Crime & Punishment
Directed by Andrew Dominik
Starring Brad Pitt, Scoot McNairy, Ben Mendelsohn, James Gandolfini, Ray Liotta
Australian director Andrew Dominik has made three great films in his career. The fact that his career only spans three films means that, so far, his hit rate is incredible. After the blackly comic pseudo-biopic, Chopper, and the epic, elegiac Western, The Assassination of Jesse James by the Coward Robert Ford, he’s has turned his caustic eye on modern American crime – and modern American economics – in this adaptation of the novel Cogan’s Trade by George V. Higgins.
When two low-rent thugs (Scoot McNairy and Ben Mendelsohn) rip off an illegal card game run by the amiable Markie (Ray Liotta), hitman Jackie Cogan (Brad Pitt) is brought in to clean up the mess, ensuring that the criminal economy gets back on track. Through a series of arch, oblique, and often blackly hilarious conversations and confrontations, Dominik draws parallels between the mainstream world and the criminal milieu, stripping away the illusion that they are different in any measurable way, bar one: at least the crims are honest about what they do and why they do it.
It’s a morally murky and incredibly unforgiving film. Anyone expecting the cool caper promised by the trailer is in for quite a shock; this is no sub-Tarantino pastiche. It’s an indictment, not just of the brutal realities of free market capitalism, but of the lies we tell ourselves in order to exist in such a system.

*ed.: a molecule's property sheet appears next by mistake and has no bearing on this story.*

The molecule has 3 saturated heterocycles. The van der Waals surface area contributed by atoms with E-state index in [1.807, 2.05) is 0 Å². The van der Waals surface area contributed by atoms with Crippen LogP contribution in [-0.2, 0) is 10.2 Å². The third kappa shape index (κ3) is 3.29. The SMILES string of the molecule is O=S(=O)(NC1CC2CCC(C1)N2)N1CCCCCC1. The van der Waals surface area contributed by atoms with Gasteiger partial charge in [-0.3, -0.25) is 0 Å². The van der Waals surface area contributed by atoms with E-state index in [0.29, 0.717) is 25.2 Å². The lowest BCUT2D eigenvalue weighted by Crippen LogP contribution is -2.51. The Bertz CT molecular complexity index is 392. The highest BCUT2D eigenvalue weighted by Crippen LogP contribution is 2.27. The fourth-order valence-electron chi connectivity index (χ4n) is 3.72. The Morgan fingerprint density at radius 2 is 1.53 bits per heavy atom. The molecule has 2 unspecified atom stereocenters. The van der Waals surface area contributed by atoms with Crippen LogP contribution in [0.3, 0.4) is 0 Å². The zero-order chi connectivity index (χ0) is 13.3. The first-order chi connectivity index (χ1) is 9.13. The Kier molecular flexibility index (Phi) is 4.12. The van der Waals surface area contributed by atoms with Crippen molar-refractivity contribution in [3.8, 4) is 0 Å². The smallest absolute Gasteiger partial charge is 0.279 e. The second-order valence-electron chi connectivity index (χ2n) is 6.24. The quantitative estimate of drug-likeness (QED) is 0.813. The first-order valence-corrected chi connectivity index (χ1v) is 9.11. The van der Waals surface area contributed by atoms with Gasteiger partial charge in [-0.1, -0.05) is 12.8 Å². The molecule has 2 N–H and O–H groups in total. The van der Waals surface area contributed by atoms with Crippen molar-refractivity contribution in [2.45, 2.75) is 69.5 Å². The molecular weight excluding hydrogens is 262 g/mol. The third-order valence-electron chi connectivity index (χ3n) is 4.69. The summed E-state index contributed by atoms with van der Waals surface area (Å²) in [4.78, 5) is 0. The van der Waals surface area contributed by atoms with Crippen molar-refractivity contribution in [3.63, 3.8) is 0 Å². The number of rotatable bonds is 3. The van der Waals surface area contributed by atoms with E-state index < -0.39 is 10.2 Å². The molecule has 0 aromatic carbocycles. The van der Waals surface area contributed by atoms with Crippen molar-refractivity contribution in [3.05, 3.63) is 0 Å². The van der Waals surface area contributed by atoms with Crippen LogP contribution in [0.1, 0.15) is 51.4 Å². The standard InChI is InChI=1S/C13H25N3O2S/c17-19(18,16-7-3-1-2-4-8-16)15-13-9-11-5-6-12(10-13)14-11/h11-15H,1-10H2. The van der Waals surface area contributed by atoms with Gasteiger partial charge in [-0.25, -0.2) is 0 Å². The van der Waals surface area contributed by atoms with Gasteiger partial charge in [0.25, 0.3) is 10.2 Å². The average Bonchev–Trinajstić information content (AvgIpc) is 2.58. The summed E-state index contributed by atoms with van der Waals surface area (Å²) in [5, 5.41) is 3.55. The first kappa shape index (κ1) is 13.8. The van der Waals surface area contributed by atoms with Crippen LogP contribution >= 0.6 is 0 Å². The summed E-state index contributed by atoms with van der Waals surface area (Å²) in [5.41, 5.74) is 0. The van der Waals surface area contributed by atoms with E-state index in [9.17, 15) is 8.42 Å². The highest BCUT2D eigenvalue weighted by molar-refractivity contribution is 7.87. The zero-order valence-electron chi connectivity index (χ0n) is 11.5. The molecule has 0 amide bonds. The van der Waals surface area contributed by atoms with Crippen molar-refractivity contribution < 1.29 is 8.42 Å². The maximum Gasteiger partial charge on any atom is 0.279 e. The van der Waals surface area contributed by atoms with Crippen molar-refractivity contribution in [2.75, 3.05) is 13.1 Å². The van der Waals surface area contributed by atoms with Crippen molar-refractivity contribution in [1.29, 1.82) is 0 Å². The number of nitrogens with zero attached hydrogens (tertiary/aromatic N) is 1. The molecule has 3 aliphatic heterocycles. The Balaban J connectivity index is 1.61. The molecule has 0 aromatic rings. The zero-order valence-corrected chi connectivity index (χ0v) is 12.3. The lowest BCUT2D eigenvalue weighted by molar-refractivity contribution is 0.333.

Which all makes it sound like a joyless dirge, which is incorrect. Though the film does little to put its audience at ease, there’s much to enjoy here all the same. The performances are across-the-board brilliant, from Pitt’s laconic killer, to Mendelsohn’s disgusting bottom-feeder, to James Gandolfini’s brief but award-worthy turn as a hitman on the downslope of his career. Cinematographer Greig Fraser frames the film’s urban setting with a strange kind of beautiful clarity, which makes the occasional moments of shocking violence even more gut-wrenching, and although the film is largely dialogue driven, the sense of impending danger is never absent – there are conversations here more suspenseful than any action scene.
If there’s a criticism to be levelled, it’s that the film often chooses immediacy over subtlety, hammering points home rather than leaving them for the audience to discover. Some of the musical choices are on the nose – do we really need “The Man Comes Around” again? – and the decision to set the film during the 2008 Presidential election, while effective, is a tad overdone – apparently every criminal in America was following the race.
Clocking in at a brisk 90-odd minutes, Killing Me Softly doesn’t waste any time. It’s a lean, brutal, crime thriller that’s coming from a place of honesty, not simply wallowing in grindhouse excess like so many superficially similar films. It’s violent, smart, funny, astute, honest, and uncompromising – what are you waiting for?
(First published in X-Press Magazine Issue 1339 10/10/2012)